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Publication numberUS4986116 A
Publication typeGrant
Application numberUS 07/419,338
Publication dateJan 22, 1991
Filing dateOct 10, 1989
Priority dateOct 18, 1988
Fee statusPaid
Also published asDE3934759A1, DE3934759C2
Publication number07419338, 419338, US 4986116 A, US 4986116A, US-A-4986116, US4986116 A, US4986116A
InventorsToshifumi Usui, Atsushi Hohkita
Original AssigneeHitachi, Ltd., Hitachi Automotive Engineering Co., Ltd.
Export CitationBiBTeX, EndNote, RefMan
External Links: USPTO, USPTO Assignment, Espacenet
Air flow meter for internal combustion engine
US 4986116 A
Abstract
An air flow meter for an internal combustion engine comprises an intake air passage of an internal combustion engine, which is composed of a primary flow passage and an auxiliary flow passage having a specified length and a portion adapted to project within the primary flow passage and made substantially parallel to the direction of the air flow passing through the primary flow passage. A sensor for measurement of an intake air flowrate is disposed within the auxiliary flow passage. The primary flow passage is provided with a portion where the cross-sectional area of the primary flow passage is gradually reduced. In the vicinity of this cross-sectional area reducing portion, there is disposed an outlet of the auxiliary flow passage.
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Claims(15)
What is claimed is:
1. An air flow meter for an internal combustion engine comprising an intake air passage of an internal combustion engine, said intake air passage being composed of a primary flow passage and an auxiliary flow passage having a specified length and having a portion which projects within said primary flow passage and is disposed substantially in parallel to the direction of an air flow passing through said primary flow passage, and a sensor for measurement of an intake air flow rate, said sensor being disposed within said auxiliary flow passage, said intake air passage further having a cross-sectional area change portion provided at a wall surface of said primary flow passage, said primary flow passage being changed in cross-sectional area at said cross-sectional area change portion, an outlet of said auxiliary flow passage being located in an area where the lines of an air flow in the primary flow passage are compressed by said portion of change in cross-sectional area, and wherein the auxiliary flow passage is disposed away from the center axis of said primary flow passage and in close proximity to a wall surface of said primary flow passage, and said outlet of the auxiliary flow passage is directed away from said wall surface of said primary flow passage.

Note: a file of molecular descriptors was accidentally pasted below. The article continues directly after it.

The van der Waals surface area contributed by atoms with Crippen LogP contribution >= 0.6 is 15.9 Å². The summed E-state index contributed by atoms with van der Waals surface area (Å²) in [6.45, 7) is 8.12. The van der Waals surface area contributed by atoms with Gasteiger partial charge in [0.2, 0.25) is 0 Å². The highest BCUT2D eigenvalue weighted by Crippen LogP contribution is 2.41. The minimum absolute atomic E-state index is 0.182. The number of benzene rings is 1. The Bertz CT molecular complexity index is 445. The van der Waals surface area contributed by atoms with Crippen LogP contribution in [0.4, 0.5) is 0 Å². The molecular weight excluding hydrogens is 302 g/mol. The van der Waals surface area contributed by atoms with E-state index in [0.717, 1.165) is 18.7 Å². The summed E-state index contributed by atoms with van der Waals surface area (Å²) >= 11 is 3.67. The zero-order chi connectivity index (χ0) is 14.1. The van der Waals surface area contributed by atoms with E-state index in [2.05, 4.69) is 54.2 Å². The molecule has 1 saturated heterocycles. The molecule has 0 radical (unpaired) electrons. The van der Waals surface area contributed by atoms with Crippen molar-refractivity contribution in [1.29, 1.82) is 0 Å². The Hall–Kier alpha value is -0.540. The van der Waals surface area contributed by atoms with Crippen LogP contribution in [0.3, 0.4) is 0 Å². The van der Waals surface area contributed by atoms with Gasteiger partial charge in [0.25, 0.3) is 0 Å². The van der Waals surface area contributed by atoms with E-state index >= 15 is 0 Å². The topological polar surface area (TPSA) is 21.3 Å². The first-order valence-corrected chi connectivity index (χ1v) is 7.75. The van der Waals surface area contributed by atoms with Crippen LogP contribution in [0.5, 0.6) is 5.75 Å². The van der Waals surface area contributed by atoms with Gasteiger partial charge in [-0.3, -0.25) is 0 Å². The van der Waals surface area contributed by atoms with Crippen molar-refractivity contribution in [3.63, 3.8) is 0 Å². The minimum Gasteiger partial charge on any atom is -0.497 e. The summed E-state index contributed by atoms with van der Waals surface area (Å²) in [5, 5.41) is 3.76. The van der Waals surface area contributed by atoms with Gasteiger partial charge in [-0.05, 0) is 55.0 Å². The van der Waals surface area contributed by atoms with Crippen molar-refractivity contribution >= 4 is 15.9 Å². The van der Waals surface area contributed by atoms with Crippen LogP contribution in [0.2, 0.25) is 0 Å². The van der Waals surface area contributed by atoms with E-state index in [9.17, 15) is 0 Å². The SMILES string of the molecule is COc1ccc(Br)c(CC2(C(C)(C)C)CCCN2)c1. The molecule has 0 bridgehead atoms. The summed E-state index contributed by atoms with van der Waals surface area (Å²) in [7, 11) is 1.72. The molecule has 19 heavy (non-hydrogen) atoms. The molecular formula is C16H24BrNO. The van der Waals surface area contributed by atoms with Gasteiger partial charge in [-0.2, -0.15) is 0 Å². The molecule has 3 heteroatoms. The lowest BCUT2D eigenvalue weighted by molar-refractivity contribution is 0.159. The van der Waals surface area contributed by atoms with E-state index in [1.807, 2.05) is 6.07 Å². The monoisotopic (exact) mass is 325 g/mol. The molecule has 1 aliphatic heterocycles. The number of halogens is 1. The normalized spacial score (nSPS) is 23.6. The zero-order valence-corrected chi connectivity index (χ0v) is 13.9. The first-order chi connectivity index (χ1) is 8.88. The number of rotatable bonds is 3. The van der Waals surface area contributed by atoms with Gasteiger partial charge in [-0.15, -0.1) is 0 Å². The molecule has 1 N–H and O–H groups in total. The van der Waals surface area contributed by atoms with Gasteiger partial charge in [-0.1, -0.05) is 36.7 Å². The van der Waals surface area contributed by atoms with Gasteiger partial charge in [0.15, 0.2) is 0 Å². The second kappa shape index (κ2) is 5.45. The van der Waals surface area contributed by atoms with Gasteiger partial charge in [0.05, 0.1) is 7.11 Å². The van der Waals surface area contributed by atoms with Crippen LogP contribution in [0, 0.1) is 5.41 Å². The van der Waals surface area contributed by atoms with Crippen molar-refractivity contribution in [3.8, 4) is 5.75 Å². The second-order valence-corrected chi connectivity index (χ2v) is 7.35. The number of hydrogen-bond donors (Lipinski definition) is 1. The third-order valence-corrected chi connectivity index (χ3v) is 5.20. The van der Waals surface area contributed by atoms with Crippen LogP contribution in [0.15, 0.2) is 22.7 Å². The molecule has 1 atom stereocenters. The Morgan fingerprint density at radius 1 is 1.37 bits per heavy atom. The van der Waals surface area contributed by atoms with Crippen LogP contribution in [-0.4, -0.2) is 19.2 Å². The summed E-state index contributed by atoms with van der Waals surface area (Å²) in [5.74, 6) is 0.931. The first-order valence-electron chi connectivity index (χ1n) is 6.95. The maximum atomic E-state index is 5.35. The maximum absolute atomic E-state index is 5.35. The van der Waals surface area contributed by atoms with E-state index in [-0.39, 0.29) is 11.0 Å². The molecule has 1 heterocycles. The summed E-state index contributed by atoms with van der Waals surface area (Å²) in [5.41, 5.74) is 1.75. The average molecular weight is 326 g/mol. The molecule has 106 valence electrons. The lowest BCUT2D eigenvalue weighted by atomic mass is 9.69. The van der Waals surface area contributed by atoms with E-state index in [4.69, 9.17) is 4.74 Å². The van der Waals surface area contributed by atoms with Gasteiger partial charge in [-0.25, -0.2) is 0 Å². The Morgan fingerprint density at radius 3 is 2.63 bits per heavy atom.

2. An air flow meter for an internal combustion engine according to claim 1, wherein the center axis of said outlet of said auxiliary flow passage is located within a zone which extends from a first position corresponding to an end of reduction in cross-sectional area of said cross-sectional area change portion of said primary flow passage to a second position upstream of said first position and spaced from said first position by a distance corresponding to the radius of said primary flow passage upstream of said cross-sectional area change portion.
3. An air flow meter for an internal combustion engine according to claim 1, wherein the axis of said outlet of said auxiliary flow passage is located within a zone which extends from a first position corresponding to an end of reduction in cross-sectional area of said cross-sectional area change portion of said primary flow passage to a second position upstream of said first position and spaced from the beginning of reduction in cross-sectional area of said cross-sectional area change portion by no more than approximately the radius of said outlet.
4. An air flow meter for an internal combustion engine according to claim 1, wherein said cross-sectional area change portion of said primary flow passage is conical and the angle of said cross-sectional area change portion to the wall of said primary flow passage is not less than 10.
5. An air flow meter for an internal combustion engine according to claim 1, wherein said cross-sectional area change portion of said primary flow passage is in the form of an internal step-walled hollow-cylinder having different diameters with a diameter transition therebetween.
6. An air flow meter for an internal combustion engine according to claim 4 or 5, wherein the diameter of a section of said primary flow passage upstream of said cross-sectional area change portion is 1.1. times or more as large as that of a section downstream therefrom.
7. An air flow meter for an internal combustion engine, comprising:
a main passage forming part of an air intake flow passage of the internal combustion engine;
a measuring element for measuring a quantity of air drawn in the main passage; and
a member forming a bypass passage disposed in said main passage and containing said measuring element;
wherein said main passage includes a throttled portion formed between the bypass passage and a position in said main passage where a throttle valve is to be located downstream of the bypass passage; and
wherein said member forming said bypass passage has an L-shaped configuration including a first flow path portion formed in an axial direction of said main passage at a position offset from the center axis of said main passage, and a second flow path portion formed in a radially inward direction of said main passage and having an outlet opening into said main passage; and